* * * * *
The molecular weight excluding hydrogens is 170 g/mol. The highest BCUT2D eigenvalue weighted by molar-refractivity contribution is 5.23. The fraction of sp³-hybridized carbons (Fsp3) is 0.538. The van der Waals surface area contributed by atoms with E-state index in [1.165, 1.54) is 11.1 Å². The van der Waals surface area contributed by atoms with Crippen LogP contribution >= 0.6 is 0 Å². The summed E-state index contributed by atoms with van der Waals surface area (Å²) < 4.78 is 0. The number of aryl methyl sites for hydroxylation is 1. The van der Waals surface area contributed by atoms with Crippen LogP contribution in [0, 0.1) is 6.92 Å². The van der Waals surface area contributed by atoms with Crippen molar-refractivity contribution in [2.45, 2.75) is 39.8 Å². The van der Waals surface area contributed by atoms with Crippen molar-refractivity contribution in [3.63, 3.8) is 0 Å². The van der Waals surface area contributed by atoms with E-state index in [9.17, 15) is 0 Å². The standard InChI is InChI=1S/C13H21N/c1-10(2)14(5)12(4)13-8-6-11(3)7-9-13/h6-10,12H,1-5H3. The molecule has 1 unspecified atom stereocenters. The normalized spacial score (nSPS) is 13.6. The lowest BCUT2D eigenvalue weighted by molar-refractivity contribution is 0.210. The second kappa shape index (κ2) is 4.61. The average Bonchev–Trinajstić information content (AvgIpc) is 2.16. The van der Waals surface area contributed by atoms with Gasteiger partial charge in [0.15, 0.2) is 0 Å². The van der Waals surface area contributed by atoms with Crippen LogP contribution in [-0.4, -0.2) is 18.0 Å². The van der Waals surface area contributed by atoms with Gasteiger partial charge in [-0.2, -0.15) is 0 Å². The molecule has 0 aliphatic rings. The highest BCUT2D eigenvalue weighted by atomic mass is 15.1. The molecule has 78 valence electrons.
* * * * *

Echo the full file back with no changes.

The molecular weight excluding hydrogens is 170 g/mol. The highest BCUT2D eigenvalue weighted by molar-refractivity contribution is 5.23. The fraction of sp³-hybridized carbons (Fsp3) is 0.538. The van der Waals surface area contributed by atoms with E-state index in [1.165, 1.54) is 11.1 Å². The van der Waals surface area contributed by atoms with Crippen LogP contribution >= 0.6 is 0 Å². The summed E-state index contributed by atoms with van der Waals surface area (Å²) < 4.78 is 0. The number of aryl methyl sites for hydroxylation is 1. The van der Waals surface area contributed by atoms with Crippen LogP contribution in [0, 0.1) is 6.92 Å². The van der Waals surface area contributed by atoms with Crippen molar-refractivity contribution in [2.45, 2.75) is 39.8 Å². The van der Waals surface area contributed by atoms with Crippen molar-refractivity contribution in [3.63, 3.8) is 0 Å². The van der Waals surface area contributed by atoms with E-state index in [9.17, 15) is 0 Å². The standard InChI is InChI=1S/C13H21N/c1-10(2)14(5)12(4)13-8-6-11(3)7-9-13/h6-10,12H,1-5H3. The molecule has 1 unspecified atom stereocenters. The normalized spacial score (nSPS) is 13.6. The lowest BCUT2D eigenvalue weighted by molar-refractivity contribution is 0.210. The second kappa shape index (κ2) is 4.61. The average Bonchev–Trinajstić information content (AvgIpc) is 2.16. The van der Waals surface area contributed by atoms with Gasteiger partial charge in [0.15, 0.2) is 0 Å². The van der Waals surface area contributed by atoms with Crippen LogP contribution in [-0.4, -0.2) is 18.0 Å². The van der Waals surface area contributed by atoms with Gasteiger partial charge in [-0.2, -0.15) is 0 Å². The molecule has 0 aliphatic rings. The highest BCUT2D eigenvalue weighted by atomic mass is 15.1. The molecule has 78 valence electrons.